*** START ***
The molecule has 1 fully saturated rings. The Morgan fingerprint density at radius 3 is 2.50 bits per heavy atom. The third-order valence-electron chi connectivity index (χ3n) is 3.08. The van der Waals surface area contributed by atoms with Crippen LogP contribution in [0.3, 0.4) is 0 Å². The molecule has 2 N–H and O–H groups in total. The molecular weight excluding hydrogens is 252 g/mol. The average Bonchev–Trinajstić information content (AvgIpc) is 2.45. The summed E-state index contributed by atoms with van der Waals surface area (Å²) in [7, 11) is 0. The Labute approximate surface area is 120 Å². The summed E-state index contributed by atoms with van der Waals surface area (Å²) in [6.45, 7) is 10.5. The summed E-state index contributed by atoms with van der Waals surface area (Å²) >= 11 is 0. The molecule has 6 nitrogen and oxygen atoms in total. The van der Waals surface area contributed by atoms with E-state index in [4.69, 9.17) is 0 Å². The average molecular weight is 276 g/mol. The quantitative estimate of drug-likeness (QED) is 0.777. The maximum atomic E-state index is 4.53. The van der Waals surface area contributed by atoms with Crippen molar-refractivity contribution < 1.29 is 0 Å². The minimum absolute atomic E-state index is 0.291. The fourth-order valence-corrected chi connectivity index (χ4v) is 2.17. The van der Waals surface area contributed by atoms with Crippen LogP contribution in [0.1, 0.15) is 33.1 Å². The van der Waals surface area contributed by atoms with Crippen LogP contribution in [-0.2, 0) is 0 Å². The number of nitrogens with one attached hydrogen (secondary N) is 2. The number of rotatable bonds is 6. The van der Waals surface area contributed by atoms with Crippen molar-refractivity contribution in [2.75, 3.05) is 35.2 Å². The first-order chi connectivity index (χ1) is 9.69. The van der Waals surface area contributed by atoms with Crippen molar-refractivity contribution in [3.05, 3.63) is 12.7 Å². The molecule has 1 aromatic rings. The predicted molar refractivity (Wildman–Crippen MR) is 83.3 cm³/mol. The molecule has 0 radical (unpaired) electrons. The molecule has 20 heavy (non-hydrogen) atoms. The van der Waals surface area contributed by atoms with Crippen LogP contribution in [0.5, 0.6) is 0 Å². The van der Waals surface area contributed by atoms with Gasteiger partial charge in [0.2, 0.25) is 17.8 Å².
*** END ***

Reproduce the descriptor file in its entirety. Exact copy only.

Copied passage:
The molecule has 1 fully saturated rings. The Morgan fingerprint density at radius 3 is 2.50 bits per heavy atom. The third-order valence-electron chi connectivity index (χ3n) is 3.08. The van der Waals surface area contributed by atoms with Crippen LogP contribution in [0.3, 0.4) is 0 Å². The molecule has 2 N–H and O–H groups in total. The molecular weight excluding hydrogens is 252 g/mol. The average Bonchev–Trinajstić information content (AvgIpc) is 2.45. The summed E-state index contributed by atoms with van der Waals surface area (Å²) in [7, 11) is 0. The Labute approximate surface area is 120 Å². The summed E-state index contributed by atoms with van der Waals surface area (Å²) in [6.45, 7) is 10.5. The summed E-state index contributed by atoms with van der Waals surface area (Å²) >= 11 is 0. The molecule has 6 nitrogen and oxygen atoms in total. The van der Waals surface area contributed by atoms with E-state index in [4.69, 9.17) is 0 Å². The average molecular weight is 276 g/mol. The quantitative estimate of drug-likeness (QED) is 0.777. The maximum atomic E-state index is 4.53. The van der Waals surface area contributed by atoms with Crippen molar-refractivity contribution < 1.29 is 0 Å². The minimum absolute atomic E-state index is 0.291. The fourth-order valence-corrected chi connectivity index (χ4v) is 2.17. The van der Waals surface area contributed by atoms with Crippen LogP contribution in [0.1, 0.15) is 33.1 Å². The van der Waals surface area contributed by atoms with Crippen LogP contribution in [-0.2, 0) is 0 Å². The number of nitrogens with one attached hydrogen (secondary N) is 2. The number of rotatable bonds is 6. The van der Waals surface area contributed by atoms with Crippen molar-refractivity contribution in [2.75, 3.05) is 35.2 Å². The first-order chi connectivity index (χ1) is 9.69. The van der Waals surface area contributed by atoms with Crippen molar-refractivity contribution in [3.05, 3.63) is 12.7 Å². The molecule has 1 aromatic rings. The predicted molar refractivity (Wildman–Crippen MR) is 83.3 cm³/mol. The molecule has 0 radical (unpaired) electrons. The molecule has 20 heavy (non-hydrogen) atoms. The van der Waals surface area contributed by atoms with Crippen LogP contribution in [0.5, 0.6) is 0 Å². The van der Waals surface area contributed by atoms with Gasteiger partial charge in [0.2, 0.25) is 17.8 Å².